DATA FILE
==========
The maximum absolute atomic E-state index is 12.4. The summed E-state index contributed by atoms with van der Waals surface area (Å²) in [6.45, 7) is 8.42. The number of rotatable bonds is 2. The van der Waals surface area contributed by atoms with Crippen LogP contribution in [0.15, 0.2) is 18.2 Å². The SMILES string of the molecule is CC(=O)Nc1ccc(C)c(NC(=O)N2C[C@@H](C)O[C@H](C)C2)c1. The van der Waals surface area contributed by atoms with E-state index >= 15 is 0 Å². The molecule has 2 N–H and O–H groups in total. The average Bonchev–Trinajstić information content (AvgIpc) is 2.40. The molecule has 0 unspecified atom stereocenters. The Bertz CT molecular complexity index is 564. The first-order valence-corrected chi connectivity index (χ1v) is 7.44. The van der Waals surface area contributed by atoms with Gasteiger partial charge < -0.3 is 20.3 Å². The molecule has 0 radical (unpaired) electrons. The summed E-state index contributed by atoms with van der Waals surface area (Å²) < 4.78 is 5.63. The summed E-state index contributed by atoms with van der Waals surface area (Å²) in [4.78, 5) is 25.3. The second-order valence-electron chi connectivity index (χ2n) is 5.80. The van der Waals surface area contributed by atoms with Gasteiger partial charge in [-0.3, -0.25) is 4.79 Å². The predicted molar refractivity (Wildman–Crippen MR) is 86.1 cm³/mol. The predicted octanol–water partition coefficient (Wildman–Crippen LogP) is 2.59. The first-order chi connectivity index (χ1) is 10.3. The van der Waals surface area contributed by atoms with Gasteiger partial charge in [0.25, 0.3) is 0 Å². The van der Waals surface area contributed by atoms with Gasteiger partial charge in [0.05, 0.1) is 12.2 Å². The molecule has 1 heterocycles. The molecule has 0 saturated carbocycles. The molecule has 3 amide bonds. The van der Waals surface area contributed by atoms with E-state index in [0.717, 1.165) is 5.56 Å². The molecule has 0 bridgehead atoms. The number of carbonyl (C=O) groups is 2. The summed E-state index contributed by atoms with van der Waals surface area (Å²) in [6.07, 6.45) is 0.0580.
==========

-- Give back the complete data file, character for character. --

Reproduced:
The maximum absolute atomic E-state index is 12.4. The summed E-state index contributed by atoms with van der Waals surface area (Å²) in [6.45, 7) is 8.42. The number of rotatable bonds is 2. The van der Waals surface area contributed by atoms with Crippen LogP contribution in [0.15, 0.2) is 18.2 Å². The SMILES string of the molecule is CC(=O)Nc1ccc(C)c(NC(=O)N2C[C@@H](C)O[C@H](C)C2)c1. The van der Waals surface area contributed by atoms with E-state index >= 15 is 0 Å². The molecule has 2 N–H and O–H groups in total. The average Bonchev–Trinajstić information content (AvgIpc) is 2.40. The molecule has 0 unspecified atom stereocenters. The Bertz CT molecular complexity index is 564. The first-order valence-corrected chi connectivity index (χ1v) is 7.44. The van der Waals surface area contributed by atoms with Gasteiger partial charge < -0.3 is 20.3 Å². The molecule has 0 radical (unpaired) electrons. The summed E-state index contributed by atoms with van der Waals surface area (Å²) < 4.78 is 5.63. The summed E-state index contributed by atoms with van der Waals surface area (Å²) in [4.78, 5) is 25.3. The second-order valence-electron chi connectivity index (χ2n) is 5.80. The van der Waals surface area contributed by atoms with Gasteiger partial charge in [-0.3, -0.25) is 4.79 Å². The predicted molar refractivity (Wildman–Crippen MR) is 86.1 cm³/mol. The predicted octanol–water partition coefficient (Wildman–Crippen LogP) is 2.59. The first-order chi connectivity index (χ1) is 10.3. The van der Waals surface area contributed by atoms with Gasteiger partial charge in [0.25, 0.3) is 0 Å². The van der Waals surface area contributed by atoms with Gasteiger partial charge in [0.05, 0.1) is 12.2 Å². The molecule has 1 heterocycles. The molecule has 0 saturated carbocycles. The molecule has 3 amide bonds. The van der Waals surface area contributed by atoms with E-state index in [0.717, 1.165) is 5.56 Å². The molecule has 0 bridgehead atoms. The number of carbonyl (C=O) groups is 2. The summed E-state index contributed by atoms with van der Waals surface area (Å²) in [6.07, 6.45) is 0.0580.